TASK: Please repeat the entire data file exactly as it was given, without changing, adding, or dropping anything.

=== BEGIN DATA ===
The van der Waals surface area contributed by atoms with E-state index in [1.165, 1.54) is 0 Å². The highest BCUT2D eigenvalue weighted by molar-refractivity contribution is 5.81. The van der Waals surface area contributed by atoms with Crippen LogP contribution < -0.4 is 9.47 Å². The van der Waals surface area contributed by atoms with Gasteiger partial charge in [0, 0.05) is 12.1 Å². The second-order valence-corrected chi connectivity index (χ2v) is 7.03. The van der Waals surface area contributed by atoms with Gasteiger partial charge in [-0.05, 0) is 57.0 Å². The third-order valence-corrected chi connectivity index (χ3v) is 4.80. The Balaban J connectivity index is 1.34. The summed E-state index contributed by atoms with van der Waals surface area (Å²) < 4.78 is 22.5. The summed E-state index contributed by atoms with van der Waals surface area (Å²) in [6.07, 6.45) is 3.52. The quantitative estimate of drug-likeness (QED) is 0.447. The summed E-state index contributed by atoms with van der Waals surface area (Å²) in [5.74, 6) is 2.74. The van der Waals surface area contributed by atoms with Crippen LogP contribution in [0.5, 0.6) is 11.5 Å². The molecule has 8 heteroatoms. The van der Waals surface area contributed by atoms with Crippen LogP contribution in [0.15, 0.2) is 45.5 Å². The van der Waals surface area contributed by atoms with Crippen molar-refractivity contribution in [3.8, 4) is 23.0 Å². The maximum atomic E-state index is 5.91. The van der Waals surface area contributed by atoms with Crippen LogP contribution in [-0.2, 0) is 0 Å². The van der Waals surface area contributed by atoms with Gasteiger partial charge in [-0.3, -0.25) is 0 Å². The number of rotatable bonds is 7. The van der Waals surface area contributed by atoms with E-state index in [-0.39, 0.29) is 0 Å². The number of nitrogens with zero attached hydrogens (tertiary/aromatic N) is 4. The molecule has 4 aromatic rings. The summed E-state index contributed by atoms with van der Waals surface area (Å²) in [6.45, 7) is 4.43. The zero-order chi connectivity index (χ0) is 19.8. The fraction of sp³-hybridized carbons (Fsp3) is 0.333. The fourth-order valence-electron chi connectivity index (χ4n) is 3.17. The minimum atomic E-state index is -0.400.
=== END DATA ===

The van der Waals surface area contributed by atoms with E-state index in [1.165, 1.54) is 0 Å². The highest BCUT2D eigenvalue weighted by molar-refractivity contribution is 5.81. The van der Waals surface area contributed by atoms with Crippen LogP contribution < -0.4 is 9.47 Å². The van der Waals surface area contributed by atoms with Gasteiger partial charge in [0, 0.05) is 12.1 Å². The second-order valence-corrected chi connectivity index (χ2v) is 7.03. The van der Waals surface area contributed by atoms with Gasteiger partial charge in [-0.05, 0) is 57.0 Å². The third-order valence-corrected chi connectivity index (χ3v) is 4.80. The Balaban J connectivity index is 1.34. The summed E-state index contributed by atoms with van der Waals surface area (Å²) < 4.78 is 22.5. The summed E-state index contributed by atoms with van der Waals surface area (Å²) in [6.07, 6.45) is 3.52. The quantitative estimate of drug-likeness (QED) is 0.447. The summed E-state index contributed by atoms with van der Waals surface area (Å²) in [5.74, 6) is 2.74. The van der Waals surface area contributed by atoms with Crippen LogP contribution in [0.5, 0.6) is 11.5 Å². The molecule has 8 heteroatoms. The van der Waals surface area contributed by atoms with Crippen LogP contribution in [0.15, 0.2) is 45.5 Å². The van der Waals surface area contributed by atoms with Crippen molar-refractivity contribution in [3.8, 4) is 23.0 Å². The maximum atomic E-state index is 5.91. The van der Waals surface area contributed by atoms with Crippen LogP contribution in [-0.2, 0) is 0 Å². The van der Waals surface area contributed by atoms with Gasteiger partial charge in [-0.3, -0.25) is 0 Å². The number of rotatable bonds is 7. The van der Waals surface area contributed by atoms with E-state index in [-0.39, 0.29) is 0 Å². The number of nitrogens with zero attached hydrogens (tertiary/aromatic N) is 4. The molecule has 4 aromatic rings. The summed E-state index contributed by atoms with van der Waals surface area (Å²) in [6.45, 7) is 4.43. The zero-order chi connectivity index (χ0) is 19.8. The fraction of sp³-hybridized carbons (Fsp3) is 0.333. The fourth-order valence-electron chi connectivity index (χ4n) is 3.17. The minimum atomic E-state index is -0.400.